A Key to Preventing Stenosis in Tissue-Engineered Vascular Grafts

A Key to Preventing Stenosis in Tissue-Engineered Vascular Grafts 600 400 Kevin Mayhood
Tissue engineered vascular graft

Seeding a high number of bone marrow mononuclear cells on graft appears to prevent narrowing.

Tissue-engineered vascular grafts hold promise for children with congenital heart disease because the grafts, which carry a patient’s own cells, have the potential to grow and regenerate just as the child’s blood vessels do. But over time, some grafts develop stenosis, or narrowing that can restrict blood flow.

Researchers at Nationwide Children’s Hospital suggest that the key to avoiding stenosis is seeding the graft with a large number of bone marrow mononuclear cells (BM-MNC). In a study using mouse models, 70 percent of grafts seeded with mononuclear cells isolated from peripheral blood developed stenosis compared to 11 percent of grafts seeded with cells isolated from bone marrow.

“One reason that bone marrow mononuclear cells may work is they seem to affect platelet function whereas other cells that we studied do not,” says Cameron Best, a PhD student and researcher in the Tissue Engineering Program at The Research Institute at Nationwide Children’s, and lead author of the study.

Best and colleagues found that BM-MNCs reduce blood platelet activation and accumulation that can result in graft thrombosis and progressive vessel occlusion. They found the higher the cell concentration, the more platelet activity was suppressed.

They report their findings in the journal ACS Biomaterials Science & Engineering.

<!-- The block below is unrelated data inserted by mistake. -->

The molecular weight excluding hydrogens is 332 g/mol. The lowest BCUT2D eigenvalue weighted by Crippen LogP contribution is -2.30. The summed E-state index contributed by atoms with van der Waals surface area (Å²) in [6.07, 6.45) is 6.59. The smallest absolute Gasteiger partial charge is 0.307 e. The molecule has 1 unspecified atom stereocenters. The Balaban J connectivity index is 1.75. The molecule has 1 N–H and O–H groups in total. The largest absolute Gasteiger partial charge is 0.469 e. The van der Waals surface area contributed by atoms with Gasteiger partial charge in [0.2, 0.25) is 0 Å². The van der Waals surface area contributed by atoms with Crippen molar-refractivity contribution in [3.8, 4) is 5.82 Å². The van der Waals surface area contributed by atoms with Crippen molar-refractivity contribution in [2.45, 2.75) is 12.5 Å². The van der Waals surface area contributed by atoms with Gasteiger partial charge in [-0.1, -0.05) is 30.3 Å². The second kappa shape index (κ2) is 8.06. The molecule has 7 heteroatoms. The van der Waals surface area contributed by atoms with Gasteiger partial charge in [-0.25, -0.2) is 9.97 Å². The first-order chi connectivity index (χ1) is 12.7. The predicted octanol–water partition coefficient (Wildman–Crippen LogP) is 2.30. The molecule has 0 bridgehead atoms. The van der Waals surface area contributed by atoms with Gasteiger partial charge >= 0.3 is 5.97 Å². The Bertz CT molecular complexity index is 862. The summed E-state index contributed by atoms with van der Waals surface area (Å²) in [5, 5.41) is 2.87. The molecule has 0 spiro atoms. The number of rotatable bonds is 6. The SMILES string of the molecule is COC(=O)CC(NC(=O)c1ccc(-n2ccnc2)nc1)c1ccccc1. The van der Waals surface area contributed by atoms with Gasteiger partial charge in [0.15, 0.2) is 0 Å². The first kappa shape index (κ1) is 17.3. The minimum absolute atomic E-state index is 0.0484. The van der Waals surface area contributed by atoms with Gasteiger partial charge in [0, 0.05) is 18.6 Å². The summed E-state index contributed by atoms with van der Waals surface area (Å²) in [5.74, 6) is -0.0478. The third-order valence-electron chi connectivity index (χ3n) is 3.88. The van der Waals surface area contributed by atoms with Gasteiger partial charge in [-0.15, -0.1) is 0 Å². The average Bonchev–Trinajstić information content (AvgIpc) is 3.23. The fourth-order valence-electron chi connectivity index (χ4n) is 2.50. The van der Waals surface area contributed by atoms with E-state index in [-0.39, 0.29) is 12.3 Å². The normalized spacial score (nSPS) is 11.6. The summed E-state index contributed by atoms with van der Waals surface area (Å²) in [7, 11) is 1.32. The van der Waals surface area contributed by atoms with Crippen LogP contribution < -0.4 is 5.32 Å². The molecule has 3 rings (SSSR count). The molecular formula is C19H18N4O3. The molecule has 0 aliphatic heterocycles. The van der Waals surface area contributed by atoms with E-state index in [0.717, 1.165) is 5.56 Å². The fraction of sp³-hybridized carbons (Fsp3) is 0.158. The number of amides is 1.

Congenital heart defects are the most common birth defect and despite advances, are the leading cause of death among newborns.

“One source of problems is the manmade materials needed for vascular grafts or replacement heart valves to correct congenital heart defects,” says Christopher Breuer, MD, director of the Center for Regenerative Medicine and senior author of the study.  Grafts using Gore-Tex or Dacron are prone to infection, thrombosis and stenosis. Because they don’t grow, the child may need to undergo a series of operations to replace outgrown grafts.

Dr. Breuer has been working on tissue-engineered grafts for two decades. This study looked at the seeding process his lab has developed, and which is currently being used in the first phase of an FDA-approved clinical trial, to determine which steps may reduce the risk of stenosis.

The research team found that application of a phosphate-buffered saline solution they use to pre-treat the biodegradable scaffold and the step of incubating the seeded scaffold in plasma from the mouse failed to reduce stenosis. Only the presence of BM-MNCs appeared to keep the grafts open — in nearly 90 percent of cases.

The researchers then tested whether the more easily accessible mononuclear cells circulating in the bloodstream would perform as well. They didn’t.

While Dr. Breuer and Best continue to study the mechanisms by which the BM-MNCs may reduce chances of stenosis, the researchers will also test second-generation grafts that will carry more of the cells. “We’ve completed a lot of work on harvesting more bone marrow mononuclear cells and getting more cells seeded on the scaffold,” Dr. Breuer says.

The study has also helped the researchers streamline their process. After showing that incubation in plasma adds nothing to the outcomes, that time-consuming step has been removed.

The grafts are made while a patient is in the operating room and he or she will spend less time under anesthesia.

Dr. Breuer says the goal of the work hasn’t changed for 20 years. “Ultimately, if we can develop methods to rapidly produce blood vessels, valvular patches and heart valves without stenosis, we can have a positive impact on children with congenital heart disease.”



Best C, Tara S, Wiet M, Reinhardt J, Pepper V, Ball M, Yi T, Shinoka T, Breuer C. Deconstructing the Tissue Engineered Vascular Graft: Evaluating Scaffold Pre-Wetting, Conditioned Media Incubation, and Determining the Optimal Mononuclear Cell SourceACS Biomaterials Science & Engineering.2017;3(9):1972-1979.

Photo credit: Nationwide Children’s

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